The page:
Saturday, August 28, 2010

"Innovative" retirement savings plans

Over the past several years there has been a growing demand for "innovation" in retirement savings and pension plans. As the private sector reduces its commitment to defined benefit plans and people are placing more reliance on individual retirement savings, the feeling has emerged that innovative plan designs will allow individuals to replicate both the benefits and security previously afforded by traditional designs. These are good thoughts, but the question remains - how do we know that the new design will actually do the job? Here are a few questions that might help analysis:

- how should we measure the effectiveness of ‘innovation’ or what would be a minimum requirement for a credible innovation - increased benefit, lower cost, improved security, clearer communication/understanding/transparency?

- what might constitute an acceptable expense level? A minimum requirement for such a plan might be an annual cost of less than 0.5% of assets for a balanced portfolio (the CPP cost is of the order of 0.3%). A slightly higher cost might be justified due to smaller scale and some additional administrative costs - but the total has to be way lower the expenses typically charged today . Should the cost be federally or provincially regulated - say, by something similar to a rate board?

- what are reasonable income drawdown strategies during retirement? Does the innovative design allow for the construction of portfolios to achieve this? What are the trade-offs between investment risks and return? Can these be easily explained? When or should annuitization occur? Is the approach supported by the annuity marketplace?

- what tools could be made available to specify on an ongoing basis the required contributions to achieve some level of retirement income, as well as the expected retirement income given current level of contribution? Is guidance and feedback continuously available? Do the tools explain what are the risks and what can be done about them?

- is a longevity insurance option available to protect against exhausting assets if one lives too long? Should a new retiree purchase a life-contingent lifetime income stream starting at, say, age 85? Does the new design provide such an option or does it offer a better alternative?

- would TFSAs be a better choice than RRSPs (or RPPs) as a saving vehicle? Does the new design allow for such funding choices?

The intent of the above is to push the discussion from generalities to specifics. I hope others will take up the challenge.

Tuesday, August 3, 2010

Long-form census II

In a strange twist the Statistical Society of Canada has launched a petition to bring back the mandatory long-form census. Strange, because the long-form is not really a census, which by definition involves universal enumeration within a geographic area. The long-form is a survey, which, regardless of care, will introduce some bias into the results.

Surveys are much more than a statistical exercise. And, an important starting point is to note that all responses are voluntary regardless of whether the completion of the questionnaire is mandatory or not - if the survey is not user friendly it will, by its nature, introduce biases.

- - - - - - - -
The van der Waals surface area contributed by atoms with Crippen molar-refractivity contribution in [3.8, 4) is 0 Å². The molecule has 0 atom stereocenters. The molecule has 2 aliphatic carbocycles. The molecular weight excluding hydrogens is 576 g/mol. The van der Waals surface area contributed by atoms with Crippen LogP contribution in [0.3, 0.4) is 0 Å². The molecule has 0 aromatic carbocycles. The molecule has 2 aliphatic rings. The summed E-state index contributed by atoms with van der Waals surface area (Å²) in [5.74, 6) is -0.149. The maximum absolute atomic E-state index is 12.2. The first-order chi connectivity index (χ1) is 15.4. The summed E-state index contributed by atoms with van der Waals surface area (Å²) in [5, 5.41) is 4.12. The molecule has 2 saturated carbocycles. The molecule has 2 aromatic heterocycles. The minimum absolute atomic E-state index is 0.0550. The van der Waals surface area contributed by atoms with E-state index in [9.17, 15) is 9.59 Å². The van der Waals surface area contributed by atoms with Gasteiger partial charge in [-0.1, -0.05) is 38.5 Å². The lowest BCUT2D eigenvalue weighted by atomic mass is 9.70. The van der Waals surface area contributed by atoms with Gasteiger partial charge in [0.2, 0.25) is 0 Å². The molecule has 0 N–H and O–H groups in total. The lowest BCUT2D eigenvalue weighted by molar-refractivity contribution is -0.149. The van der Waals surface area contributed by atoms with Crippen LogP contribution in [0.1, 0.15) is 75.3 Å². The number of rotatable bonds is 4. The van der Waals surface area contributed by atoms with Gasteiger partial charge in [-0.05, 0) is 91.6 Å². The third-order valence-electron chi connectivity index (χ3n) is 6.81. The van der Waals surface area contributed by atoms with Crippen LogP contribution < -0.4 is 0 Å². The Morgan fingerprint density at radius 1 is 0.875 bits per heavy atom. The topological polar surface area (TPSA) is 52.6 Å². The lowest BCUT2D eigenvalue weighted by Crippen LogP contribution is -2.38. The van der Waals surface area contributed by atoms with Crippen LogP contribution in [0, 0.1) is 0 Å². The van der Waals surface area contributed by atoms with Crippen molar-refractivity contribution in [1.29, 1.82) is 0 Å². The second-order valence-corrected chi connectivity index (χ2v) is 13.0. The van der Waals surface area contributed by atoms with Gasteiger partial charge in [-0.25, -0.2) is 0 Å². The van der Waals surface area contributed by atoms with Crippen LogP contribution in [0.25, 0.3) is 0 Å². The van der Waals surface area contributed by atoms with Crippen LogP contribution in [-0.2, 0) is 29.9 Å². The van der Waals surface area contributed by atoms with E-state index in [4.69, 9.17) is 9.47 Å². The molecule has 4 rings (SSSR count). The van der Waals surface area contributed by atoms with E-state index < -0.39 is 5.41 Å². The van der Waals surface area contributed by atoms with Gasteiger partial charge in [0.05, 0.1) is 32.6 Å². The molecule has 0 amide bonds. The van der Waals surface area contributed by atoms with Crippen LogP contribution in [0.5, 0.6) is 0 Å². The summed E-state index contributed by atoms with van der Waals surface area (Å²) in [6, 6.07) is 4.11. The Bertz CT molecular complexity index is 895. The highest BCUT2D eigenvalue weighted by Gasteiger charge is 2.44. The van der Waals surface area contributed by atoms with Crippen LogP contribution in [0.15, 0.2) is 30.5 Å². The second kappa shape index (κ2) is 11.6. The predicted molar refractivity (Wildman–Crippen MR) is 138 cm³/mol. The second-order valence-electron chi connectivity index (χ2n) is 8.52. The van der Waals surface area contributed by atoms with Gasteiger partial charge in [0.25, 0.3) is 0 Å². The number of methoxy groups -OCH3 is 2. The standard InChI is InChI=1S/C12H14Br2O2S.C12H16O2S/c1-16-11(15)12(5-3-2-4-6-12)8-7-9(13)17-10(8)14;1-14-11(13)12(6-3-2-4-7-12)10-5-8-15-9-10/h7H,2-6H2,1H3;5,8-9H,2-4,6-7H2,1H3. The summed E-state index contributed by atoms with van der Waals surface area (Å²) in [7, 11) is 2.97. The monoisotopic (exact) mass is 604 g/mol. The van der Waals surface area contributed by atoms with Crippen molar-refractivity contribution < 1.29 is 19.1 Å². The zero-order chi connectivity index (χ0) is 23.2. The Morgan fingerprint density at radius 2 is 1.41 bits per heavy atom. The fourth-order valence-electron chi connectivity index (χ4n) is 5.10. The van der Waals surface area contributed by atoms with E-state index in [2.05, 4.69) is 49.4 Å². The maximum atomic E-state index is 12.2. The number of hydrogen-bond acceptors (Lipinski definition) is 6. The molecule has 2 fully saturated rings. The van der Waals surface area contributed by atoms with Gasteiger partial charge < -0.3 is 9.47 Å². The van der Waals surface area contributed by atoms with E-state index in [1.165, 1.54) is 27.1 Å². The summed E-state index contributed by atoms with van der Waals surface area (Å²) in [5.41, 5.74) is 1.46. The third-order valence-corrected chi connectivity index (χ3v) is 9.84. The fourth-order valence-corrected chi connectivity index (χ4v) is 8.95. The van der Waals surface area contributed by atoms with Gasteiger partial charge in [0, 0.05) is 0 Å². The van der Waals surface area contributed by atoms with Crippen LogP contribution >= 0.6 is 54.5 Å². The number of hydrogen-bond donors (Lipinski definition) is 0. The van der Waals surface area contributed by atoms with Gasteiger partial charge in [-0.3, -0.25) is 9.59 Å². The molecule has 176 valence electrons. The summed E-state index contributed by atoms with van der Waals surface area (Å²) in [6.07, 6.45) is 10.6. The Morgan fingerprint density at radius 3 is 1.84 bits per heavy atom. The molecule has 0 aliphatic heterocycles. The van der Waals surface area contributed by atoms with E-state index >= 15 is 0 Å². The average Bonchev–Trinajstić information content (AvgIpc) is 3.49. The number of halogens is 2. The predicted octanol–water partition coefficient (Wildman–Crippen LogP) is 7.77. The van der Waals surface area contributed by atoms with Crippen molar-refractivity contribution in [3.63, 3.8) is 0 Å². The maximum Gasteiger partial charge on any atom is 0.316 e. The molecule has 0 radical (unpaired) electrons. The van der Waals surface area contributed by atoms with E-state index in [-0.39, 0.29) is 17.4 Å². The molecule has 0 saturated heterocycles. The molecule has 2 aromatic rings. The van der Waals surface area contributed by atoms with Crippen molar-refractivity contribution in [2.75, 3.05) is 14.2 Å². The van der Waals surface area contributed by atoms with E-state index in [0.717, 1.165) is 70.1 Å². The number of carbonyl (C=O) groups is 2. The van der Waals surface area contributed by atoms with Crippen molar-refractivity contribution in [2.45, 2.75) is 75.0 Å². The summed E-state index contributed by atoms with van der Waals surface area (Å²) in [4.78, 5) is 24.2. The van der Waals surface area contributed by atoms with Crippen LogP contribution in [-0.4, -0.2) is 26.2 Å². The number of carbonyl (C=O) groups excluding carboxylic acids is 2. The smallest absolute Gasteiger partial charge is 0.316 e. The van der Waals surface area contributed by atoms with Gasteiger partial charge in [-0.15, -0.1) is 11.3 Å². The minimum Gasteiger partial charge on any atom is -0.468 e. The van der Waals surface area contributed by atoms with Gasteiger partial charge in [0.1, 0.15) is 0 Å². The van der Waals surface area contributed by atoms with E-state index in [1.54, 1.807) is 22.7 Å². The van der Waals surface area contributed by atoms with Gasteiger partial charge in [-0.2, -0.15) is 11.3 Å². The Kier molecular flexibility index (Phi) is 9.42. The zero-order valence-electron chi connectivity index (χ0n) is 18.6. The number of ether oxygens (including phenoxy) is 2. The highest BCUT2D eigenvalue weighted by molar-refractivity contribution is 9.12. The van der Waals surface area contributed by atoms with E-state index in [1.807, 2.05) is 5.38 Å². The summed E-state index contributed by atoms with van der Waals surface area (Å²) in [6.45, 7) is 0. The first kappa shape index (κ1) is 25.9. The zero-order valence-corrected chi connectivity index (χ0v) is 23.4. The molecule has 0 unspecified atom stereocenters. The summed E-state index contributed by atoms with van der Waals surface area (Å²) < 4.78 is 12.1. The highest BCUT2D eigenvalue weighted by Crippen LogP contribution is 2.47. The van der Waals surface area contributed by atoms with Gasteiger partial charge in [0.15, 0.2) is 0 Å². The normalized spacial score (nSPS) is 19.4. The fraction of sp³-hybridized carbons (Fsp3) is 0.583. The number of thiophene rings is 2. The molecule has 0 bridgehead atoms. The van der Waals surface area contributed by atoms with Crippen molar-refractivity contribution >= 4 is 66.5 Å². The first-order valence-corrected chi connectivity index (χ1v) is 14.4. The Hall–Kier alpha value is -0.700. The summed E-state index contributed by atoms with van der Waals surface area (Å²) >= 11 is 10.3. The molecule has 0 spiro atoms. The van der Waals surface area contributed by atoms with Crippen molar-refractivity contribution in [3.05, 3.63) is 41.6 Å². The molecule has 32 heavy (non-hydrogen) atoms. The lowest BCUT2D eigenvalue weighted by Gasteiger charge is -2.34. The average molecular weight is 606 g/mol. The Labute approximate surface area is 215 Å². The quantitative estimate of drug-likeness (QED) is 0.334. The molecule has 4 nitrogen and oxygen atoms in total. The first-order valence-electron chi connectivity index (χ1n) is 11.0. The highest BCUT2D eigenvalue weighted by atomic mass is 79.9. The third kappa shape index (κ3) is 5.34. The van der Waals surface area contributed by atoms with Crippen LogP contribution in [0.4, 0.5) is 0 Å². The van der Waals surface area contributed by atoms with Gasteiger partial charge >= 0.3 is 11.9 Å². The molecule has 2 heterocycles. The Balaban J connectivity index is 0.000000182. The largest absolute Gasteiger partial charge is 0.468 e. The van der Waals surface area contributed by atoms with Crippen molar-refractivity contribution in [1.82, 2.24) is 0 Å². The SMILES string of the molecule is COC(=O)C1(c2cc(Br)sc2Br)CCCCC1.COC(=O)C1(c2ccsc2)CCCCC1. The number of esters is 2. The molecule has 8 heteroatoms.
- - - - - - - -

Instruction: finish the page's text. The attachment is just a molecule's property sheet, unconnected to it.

A fundamental question is whether the data collected is actually useful relative to an information need. Census information should focus solely on information to enable efficient and effective government. More than this is an abuse of the public. Just because a religious group would like certain information, to be able to better target its missions, does not create a need. The group can find other ways to get the information. It should have no say in the matter.

Canada's long-form has been around for some time. Some of the questions now sound dated and are open to interpretation. The survey perpetuates ethnic and social profiling and connects it to housing and incomes. Does this really measure social progress? The survey fails to deal with many important emerging issues including the financial, social and activity issues of pensioners, volunteer activities, early childhood development, adult educational, and so on. These issues could give a better indication of life in Canada than questions on commuting times or number of rooms in a house.

Is a mandatory survey the best way to get information or would special studies provide more? Many commentators support a mandatory survey because they feel we will lose coverage of low income earners, new immigrants, aboriginal peoples, people not fluent in English or French, and the elderly. However, one has to question coverage quality when all of these groups are faced with completing a very technical 40 page survey. I suspect that a large proportion of the surveys returned on behalf of these people were not completed by those targeted.

The survey is simply too complex. It assumes that all members of a household share freely information. It assumes that people keep detailed records of expenditures. It requires too much effort to complete. Unlike members of the Statistical Society, we perhaps don't get quite the enjoyment out of all this. I think that it is fair to ask why the information is so important.

Other countries have given up on long-form surveys. They are collecting data through special studies that focus on specific issues. Canada should do the same.